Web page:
You want to choose book that have a good narrative style – a story that they can follow. Fact books and ones that have lots of little segments that are related but not necessarily part of the story are not good for narrations.
That is why real book or living books are perfect for this. I use: the bible, fiction, history biographies and science readers for most of our narrations.
I think new homeschoolers are often astounded at how much history I put into my children’s home school curriculum. Mistakenly they assume I must be skimping on other important subjects in order to teach history because the primary school only 6-10% of your time needs to be spent on history. This equates to 1 to 2.5 hours per week. However since I use a literature based homeschooling history curriculum I can also use much of this suggested curriculum for teaching English as well.
“Why teach history like this? Isn’t history only a minor part of the curriculum?” they wonder.
Although what they don’t realise is that I’m really using historical content for teaching much of my English curriculum, some geography and occasionally science. Over the years I have found this has many benefits.
Here are some written narrations from Journey and Destination.
Example Written Narration
This narration was written after she finished reading the whole book which had taken a few days to read.
She did the whole written narration from memory in one go and she accessed the book to check dates and some names during the narration.
Margaret Catchpole by Nance Donkin ©1974
by Miss 11
Margaret Catchpole arrived as a convict in Port Jackson on a transport ship called The Nile. The Governor came down to meet the ship and when he saw Margaret, he asked the Captain about and her. He said she was a good person, neat and clean, and an excellent cook. The Governor decided to assign her as a cook for Mr Palmer and his wife.
Margret enjoyed her new job although she was finding it hard to forget her dark past. Margaret tells the story of how she became a convict, to her mistress Mrs Palmer…
When she was young she had loved horses, she could ride without a saddle, she was the youngest of six children. When she thirty five she was bored. She wanted to go to London so she stole a horse. Margaret didn’t finish the story.
She earns her ticket of leave and moves out to the country. She has a little house near the Hawkesbury River. She loves country life and she is happy and content. She took many long walks, she can see the distant mountains and wonders what is over the other side; there were some Irish convicts that believed that over the other side was a straight road to China, Margaret laughed over this tale, she knew that when you are in prison you make up many dreams and fantasies. She becomes a well respected nurse and travels around the countryside caring for the sick.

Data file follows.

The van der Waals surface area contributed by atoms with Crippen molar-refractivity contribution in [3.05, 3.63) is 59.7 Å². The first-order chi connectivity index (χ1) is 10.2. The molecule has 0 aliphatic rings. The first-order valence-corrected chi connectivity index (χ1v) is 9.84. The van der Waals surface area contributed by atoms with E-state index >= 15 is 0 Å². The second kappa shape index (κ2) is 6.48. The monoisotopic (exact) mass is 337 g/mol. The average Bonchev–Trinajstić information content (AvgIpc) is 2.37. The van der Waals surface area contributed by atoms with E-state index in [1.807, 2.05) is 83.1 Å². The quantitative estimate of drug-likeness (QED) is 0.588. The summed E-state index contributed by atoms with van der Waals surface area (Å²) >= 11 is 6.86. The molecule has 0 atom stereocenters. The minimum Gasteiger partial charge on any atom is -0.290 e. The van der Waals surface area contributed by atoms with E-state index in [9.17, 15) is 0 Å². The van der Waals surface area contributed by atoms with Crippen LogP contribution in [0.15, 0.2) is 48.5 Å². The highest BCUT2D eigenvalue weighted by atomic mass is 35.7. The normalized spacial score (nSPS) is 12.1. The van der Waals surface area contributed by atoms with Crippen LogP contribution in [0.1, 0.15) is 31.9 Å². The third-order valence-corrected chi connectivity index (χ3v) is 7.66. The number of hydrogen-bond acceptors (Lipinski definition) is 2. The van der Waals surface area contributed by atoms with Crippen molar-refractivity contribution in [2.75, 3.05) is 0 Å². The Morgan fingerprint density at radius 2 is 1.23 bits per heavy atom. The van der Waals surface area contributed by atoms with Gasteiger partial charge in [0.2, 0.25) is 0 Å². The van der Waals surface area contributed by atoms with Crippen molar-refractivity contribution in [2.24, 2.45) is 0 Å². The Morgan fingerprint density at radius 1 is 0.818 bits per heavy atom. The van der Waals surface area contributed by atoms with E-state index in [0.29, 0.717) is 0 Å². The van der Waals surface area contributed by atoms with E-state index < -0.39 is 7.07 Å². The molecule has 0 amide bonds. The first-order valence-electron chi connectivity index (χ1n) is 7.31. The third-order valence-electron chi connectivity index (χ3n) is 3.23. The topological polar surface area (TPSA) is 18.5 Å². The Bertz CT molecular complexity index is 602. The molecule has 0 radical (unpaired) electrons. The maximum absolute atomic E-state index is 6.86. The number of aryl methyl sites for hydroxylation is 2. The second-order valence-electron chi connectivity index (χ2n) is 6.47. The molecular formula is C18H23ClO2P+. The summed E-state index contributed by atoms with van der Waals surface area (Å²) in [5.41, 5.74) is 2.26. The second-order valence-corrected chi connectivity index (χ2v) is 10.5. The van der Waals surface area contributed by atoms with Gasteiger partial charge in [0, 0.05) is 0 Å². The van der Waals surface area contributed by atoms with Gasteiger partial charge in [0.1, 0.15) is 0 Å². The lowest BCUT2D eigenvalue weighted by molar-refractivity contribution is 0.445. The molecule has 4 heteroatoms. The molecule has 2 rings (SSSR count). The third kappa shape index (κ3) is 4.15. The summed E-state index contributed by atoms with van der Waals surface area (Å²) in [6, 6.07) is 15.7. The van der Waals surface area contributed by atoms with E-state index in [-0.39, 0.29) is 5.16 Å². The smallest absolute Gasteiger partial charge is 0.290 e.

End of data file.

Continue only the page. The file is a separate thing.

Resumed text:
A flood devastates the land, Margaret helps nurse the sick people and she also swims in the water to save people. She catches a bad cold, She feels better when she receives news from home.
Mrs Palmer asked her if she would like to come and live them again she refuses.
Margaret goes to the city. The price of cotton and leather is rising because of corrupt traders that triple the prices. Margaret sends letters to her friends in England to send her some sewing supplies so she can set up a shop. She hears word that a package has arrived for her in Sydney harbour. She walks for two days, picks up the crate and takes a carriage back home, the package is full of good things. She sets up a shop in the front room of her house. Every penny she can spare she saves for a trip back to England.
Governor Macquarie came to visit and he saw that most of the farmers were living near the river where it sometimes flooded. So he started five new towns on high land; they were called Windsor, Richmond Hills, Pitt Town, Castlereagh and Wilberforce. Some of the farmers moved there but most of them didn’t. The Governor was quiet annoyed at this, he also observed that some of the farmers where not taking very good care of themselves or their farms. The complaint was published in the local newspaper and read out in church. Most of the villages took note of this and started to improve their farms.
The town continued to thrive but Margaret’s health started to fail. She continued to help people when they were sick and eventually caught influenza herself. She died on the 13th of May 1819 at the age of 58. She was buried the next day in the Richmond Church graveyard.